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Airbnb, Coca-Cola and Visa look for positives in Tokyo 2020 postponement

  • Airbnb uses Olympic athletes to showcase shift to virtual experiences
  • Coca-Cola bemoans package printing challenges
  • Visa hopes increased hygiene requirements will speed transition to cashless payments

Three leading brands from the International Olympic Committee’s TOP Partner programme have described how they have had to adapt their marketing strategies due to the postponement of the Tokyo 2020 Summer Games.

Chris Curtin, chief brand & innovation marketing officer, Visa; Ricardo Fort, VP global sports & entertainment partnerships at The Coca-Cola Company and Aoife McArdle, global head of Olympics for Airbnb, spoke about their experiences during a webinar organised by the Marketing Society.

Airbnb the newcomer

While Coca-Cola is the IOC’s longest-running TOP Partner having sponsored the Games since 1928, and Visa’s association has been in place since 1986, Airbnb is a relative newcomer having signed a nine-year deal with the IOC in November 2019.

As the accommodation provider’s Olympic sponsorship lead, McArdle explained how the Covid-19 pandemic and the decision to push the Games back until July 2021 has forced the company to activate its rights online, in keeping with changes in the company’s broader strategy.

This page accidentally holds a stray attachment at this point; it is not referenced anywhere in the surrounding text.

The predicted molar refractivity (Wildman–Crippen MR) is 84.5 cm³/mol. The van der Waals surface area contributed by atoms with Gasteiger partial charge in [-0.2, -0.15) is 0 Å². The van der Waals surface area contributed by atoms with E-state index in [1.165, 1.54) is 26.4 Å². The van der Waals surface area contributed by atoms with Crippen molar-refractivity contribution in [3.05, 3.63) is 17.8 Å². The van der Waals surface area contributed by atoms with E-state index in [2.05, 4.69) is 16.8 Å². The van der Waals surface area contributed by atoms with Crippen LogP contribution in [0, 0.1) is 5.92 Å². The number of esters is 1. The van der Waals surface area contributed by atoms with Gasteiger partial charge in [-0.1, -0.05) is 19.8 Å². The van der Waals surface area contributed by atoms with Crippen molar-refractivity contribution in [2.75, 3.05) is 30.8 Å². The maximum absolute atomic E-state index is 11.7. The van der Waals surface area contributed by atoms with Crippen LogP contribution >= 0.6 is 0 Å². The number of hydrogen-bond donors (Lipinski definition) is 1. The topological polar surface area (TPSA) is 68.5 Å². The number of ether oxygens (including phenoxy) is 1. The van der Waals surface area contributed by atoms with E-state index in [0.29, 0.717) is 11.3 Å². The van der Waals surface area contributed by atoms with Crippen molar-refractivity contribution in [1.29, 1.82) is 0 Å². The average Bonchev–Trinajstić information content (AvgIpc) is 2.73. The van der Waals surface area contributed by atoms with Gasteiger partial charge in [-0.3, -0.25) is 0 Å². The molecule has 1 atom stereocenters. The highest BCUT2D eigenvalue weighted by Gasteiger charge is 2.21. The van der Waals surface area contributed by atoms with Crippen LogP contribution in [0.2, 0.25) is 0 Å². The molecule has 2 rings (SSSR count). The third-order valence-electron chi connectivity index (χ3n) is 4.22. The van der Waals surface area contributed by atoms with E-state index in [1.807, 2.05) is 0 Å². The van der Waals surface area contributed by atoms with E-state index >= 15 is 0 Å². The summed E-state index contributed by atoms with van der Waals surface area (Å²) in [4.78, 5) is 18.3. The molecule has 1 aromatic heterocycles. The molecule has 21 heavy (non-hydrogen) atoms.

At the time the deal was announced, Airbnb promised to launch a new suite of “Airbnb Olympian Experiences”, which would serve to promote the platform as more than a homestay provider and create direct earning opportunities for athletes. The new category would have included chances to train with Olympians in person and explore cities with elite athletes. But restrictions on international travel and social distancing requirements have necessitated a complete change of focus.

“These were supposed to be real-life connections between athletes, fans and travelers around the world and obviously, human connection in a pandemic was not exactly something that was a good idea,” said McArdle. “So we had to shut down the entire business of experiences, which was a pretty devastating impact, not only for Airbnb, but also for our community of hosts who are sharing and depending economically on hosting.